Carson smell persists as fed-up residents confront elected officials

Resident Brandi Murdock speaks with state Sen. Steven Bradford about the continuing foul odor in Carson.
Lifelong Carson resident Brandi Murdock, right, speaks with state Sen. Steven Bradford (D-Gardena) about the continuing foul odor in the city, after a news conference with Mayor Lula Davis-Holmes at City Hall.
(Jay L. Clendenin / Los Angeles Times)

As Carson Mayor Lula Davis-Holmes briefed reporters inside City Hall on Monday, she was nearly drowned out by protesters sick of a noxious smell that has permeated the area for more than three weeks.

“We pay you to represent us!” one protester shouted.

That morning, the City Council had declared a local emergency, which Davis-Holmes said “would help cut through the red tape,” secure help from the governor’s office and provide more money for hotel rooms and air filters.

But for many city residents, who have complained of headaches, nausea and other ailments, that was too little, too late.


Since the odor, which has been likened to rotten eggs, vomit, farts or body odor, was first reported Oct. 3, government efforts to address it have been plagued by delays.

The smell is emanating from the Dominguez Channel, where decaying vegetation and marine life has built up, partly because of the drought, creating noxious hydrogen sulfide gas.

Eight Carson residents have filed a lawsuit alleging that a warehouse fire caused the smell.

Crews from the Los Angeles County Department of Public Works did not begin spraying the channel with a biodegradable neutralizer until Oct. 15.

At first, officials said the odor would dissipate in three to five days. Last Friday, a week after the spraying began, they said they were not committing to a date.

Public health recommendations have fluctuated too.

Initially, residents were told to close their windows. Health officials said hydrogen sulfide levels were too low to cause long-term problems, though headaches and nausea could result.

But last week, they advised residents to avoid prolonged outdoor exercise between 9 p.m. and 8 a.m.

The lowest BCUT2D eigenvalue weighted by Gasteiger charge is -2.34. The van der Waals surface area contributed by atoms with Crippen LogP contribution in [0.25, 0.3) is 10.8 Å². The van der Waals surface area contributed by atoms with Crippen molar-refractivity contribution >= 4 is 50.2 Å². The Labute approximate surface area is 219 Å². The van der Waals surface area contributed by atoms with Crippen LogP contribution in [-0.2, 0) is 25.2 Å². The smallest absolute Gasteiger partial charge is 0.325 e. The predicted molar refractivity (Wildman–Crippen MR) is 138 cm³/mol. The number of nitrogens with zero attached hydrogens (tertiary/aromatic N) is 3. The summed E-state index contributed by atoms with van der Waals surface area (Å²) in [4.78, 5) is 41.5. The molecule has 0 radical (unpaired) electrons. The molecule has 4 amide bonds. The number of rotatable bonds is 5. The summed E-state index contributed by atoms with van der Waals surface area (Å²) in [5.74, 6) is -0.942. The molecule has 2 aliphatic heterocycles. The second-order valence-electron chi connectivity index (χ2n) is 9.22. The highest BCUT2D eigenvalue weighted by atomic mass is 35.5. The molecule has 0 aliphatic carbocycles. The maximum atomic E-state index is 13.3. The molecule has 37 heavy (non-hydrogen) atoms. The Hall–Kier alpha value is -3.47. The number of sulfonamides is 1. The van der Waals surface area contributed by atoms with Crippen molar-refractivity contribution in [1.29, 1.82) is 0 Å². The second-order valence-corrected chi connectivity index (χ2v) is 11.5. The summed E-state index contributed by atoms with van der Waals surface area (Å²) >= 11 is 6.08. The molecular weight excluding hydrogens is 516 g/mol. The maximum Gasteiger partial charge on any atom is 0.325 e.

City and county officials have instituted reimbursement programs for air purifiers and hotel rooms. Free hotel rooms and purifiers are also available.

One bright spot may be a storm that drenched the Los Angeles area on Monday.

The rain “will absolutely cause a flow in the channel” that will move stale water and the dead organic matter believed to be causing the smell, L.A. County Public Works Director Mark Pestrella told the City Council.

On Monday afternoon, the surface of the channel remained glassy, with little visible water movement. The smell was noticeable there and in other parts of the city.

Earlier Monday, as rain fell outside City Hall, protesters peppered elected officials, including Assemblyman Mike Gipson (D-Carson) and state Sen. Steven Bradford (D-Gardena), with questions.

Frank Saldana, an assistant football coach at Carson High School, said the City Council should have declared a local emergency much earlier, which might have sped up the odor elimination efforts.

“I’m just out here fighting for our residents,” said Saldana, who has lived in the city for 46 years.


Pamela Brown, 60, said she spent five days in a Long Beach hotel before returning home a few days ago to the same “rotten smell.”

She has since purchased an air purifier and applied for reimbursement for her hotel expenses. She hasn’t ruled out going back to a hotel.

“My grandson coughs in the evening, and it’s terrible,” said Brown, a Realtor who has battled headaches, a sore throat and an earache. “There’s something going on, and they want us to believe this is all OK.”